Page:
From the pregnancy period to after childbirth a lot of attention is paid to the mother and the baby the reason for this is that do tend to face a lot of risks and challenges so they need all the support and attention they can get.
Postpartum depression is one topic that has been discussed a lot lately; many women have come out to talk about how they have felt depressed after the birth of their child.
Some, immediately after some several months after it is still difficult for us to understand the colours all possible causes of postpartum depression.
While awareness of postpartum depression is still very minimum a lot of us, who have an idea what postpartum depression is as still of the opinion that it is a condition peculiar to women. Is it possible for new fathers to also suffer postpartum depression? This may sound pretty weird, but they can actually suffer from this condition.
This claim has been made by a research article which was recently published in the journal of family issues. While new parents are looking out for postpartum depression in the mothers, they should also look out for it in the fathers because being aware of this possibility would save them a lot and also doctors should also be on the lookout for it.
Information for the study was gathered from websites forums chat rooms and blogs where new fathers were able to share their stories.
In the stories shared on these platforms, the fathers mentioned that they were unaware of the possibility for men to suffer from postpartum depression and even the women who noticed the symptoms in their significant other were not sure what to call it.
It became obvious that the new fathers were frustrated by the lack of information on the possibility of men suffering from postpartum depression and they also pointed out that all the information they were able to gather were focused specifically on mothers.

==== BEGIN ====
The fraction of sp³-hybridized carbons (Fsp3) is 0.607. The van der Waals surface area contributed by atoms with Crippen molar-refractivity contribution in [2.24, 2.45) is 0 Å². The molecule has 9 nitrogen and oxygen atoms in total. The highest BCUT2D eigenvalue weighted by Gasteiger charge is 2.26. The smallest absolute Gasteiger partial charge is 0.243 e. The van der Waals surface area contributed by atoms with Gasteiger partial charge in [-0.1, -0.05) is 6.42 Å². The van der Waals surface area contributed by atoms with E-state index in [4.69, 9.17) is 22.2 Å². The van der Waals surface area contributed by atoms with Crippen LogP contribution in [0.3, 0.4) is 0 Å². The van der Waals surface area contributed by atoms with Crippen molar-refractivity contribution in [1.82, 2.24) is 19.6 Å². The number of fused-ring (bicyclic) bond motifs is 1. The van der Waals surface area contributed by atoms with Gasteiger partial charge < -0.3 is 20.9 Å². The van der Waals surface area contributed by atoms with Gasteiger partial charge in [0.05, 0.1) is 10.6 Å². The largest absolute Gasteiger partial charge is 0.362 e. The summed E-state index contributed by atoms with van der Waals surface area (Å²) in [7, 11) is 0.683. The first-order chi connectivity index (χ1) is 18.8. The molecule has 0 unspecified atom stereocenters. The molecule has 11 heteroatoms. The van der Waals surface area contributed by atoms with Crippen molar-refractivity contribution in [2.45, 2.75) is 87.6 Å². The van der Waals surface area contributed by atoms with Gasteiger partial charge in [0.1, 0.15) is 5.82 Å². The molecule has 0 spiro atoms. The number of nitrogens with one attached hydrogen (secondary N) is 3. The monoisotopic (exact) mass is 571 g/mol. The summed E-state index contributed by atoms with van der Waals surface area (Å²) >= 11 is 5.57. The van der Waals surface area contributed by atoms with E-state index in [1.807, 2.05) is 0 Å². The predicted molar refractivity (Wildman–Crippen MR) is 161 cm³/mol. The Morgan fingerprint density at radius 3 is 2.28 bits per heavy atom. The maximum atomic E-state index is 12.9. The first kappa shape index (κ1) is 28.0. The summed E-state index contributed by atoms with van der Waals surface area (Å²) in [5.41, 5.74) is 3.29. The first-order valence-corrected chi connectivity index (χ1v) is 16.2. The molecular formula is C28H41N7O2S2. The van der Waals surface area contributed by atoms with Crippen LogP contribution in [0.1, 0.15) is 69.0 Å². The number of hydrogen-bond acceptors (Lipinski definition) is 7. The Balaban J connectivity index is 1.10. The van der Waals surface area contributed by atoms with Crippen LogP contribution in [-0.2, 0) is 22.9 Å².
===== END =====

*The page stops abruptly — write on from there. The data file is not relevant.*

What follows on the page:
Just like a lot of new mums new fathers also pointed out that they felt trapped exhausted and overwhelmed. Many of them felt neglected by their wives, the society, and health care systems and they began to resent the constant needs of the new baby.
The research team was led by a couple and family therapy professor at the University of Nevada Las Vegas Brandon Eddy.
The researchers faced quite some limitations during the course of the study. The most significant of these limitations being the inability for them to gain access to fathers who were willing to answer specific questions or to verify who they were.
They were unable to validate if the fathers got a diagnosis of postpartum depression from a mental health professional or a physician. There was also no way for them to find out if the father’s had experienced depression before the birth of their children or if it was something that showed up after the baby was born.
Just like women men can also develop depression. However, there is no particular measurement available to access postpartum depression in men as there is for new mothers.
This study is not the first one to tackle this issue. A longitudinal, population-based study carried out in 2014 revealed that the rate of depression in fathers around the world ranges from 5 to 10%.
It was also discovered in this study that the rate of depression is higher among fathers who do not live with their children. Four fathers who were with their kids they showed a higher rate of depressive symptoms when their children grow to be five years and older.
A review of studies in 2004 also found that paternal depression ranges anywhere from as low as 1.2 to 25.5% in the communities that were sampled. Nevertheless, depression amongst men who significant others had postpartum depression catapulted to 24 to 50%.
According to the Mayo Clinic father’s you have a history of depression who are younger who have financial or relationship problems stand a higher risk of experiencing postpartum depression.
Doctors men suffering from postpartum depression in clinical practice
Dr Michael Brodsky is a Los Angeles care health plans medical doctor for behavioural health and social services in California.
During a talk with health line Dr. Michael said that being a qualitative study this particular research work doesn’t say enough about how men are affected by this specific condition or how long it lasts.
Nevertheless, this study does a beautiful job of describing the kind of things that come up when a new father suffering from depression write down the experiences on the internet.
According to Dr. Brodsky, the study confirms the kind of things he has seen repeatedly in clinical practice.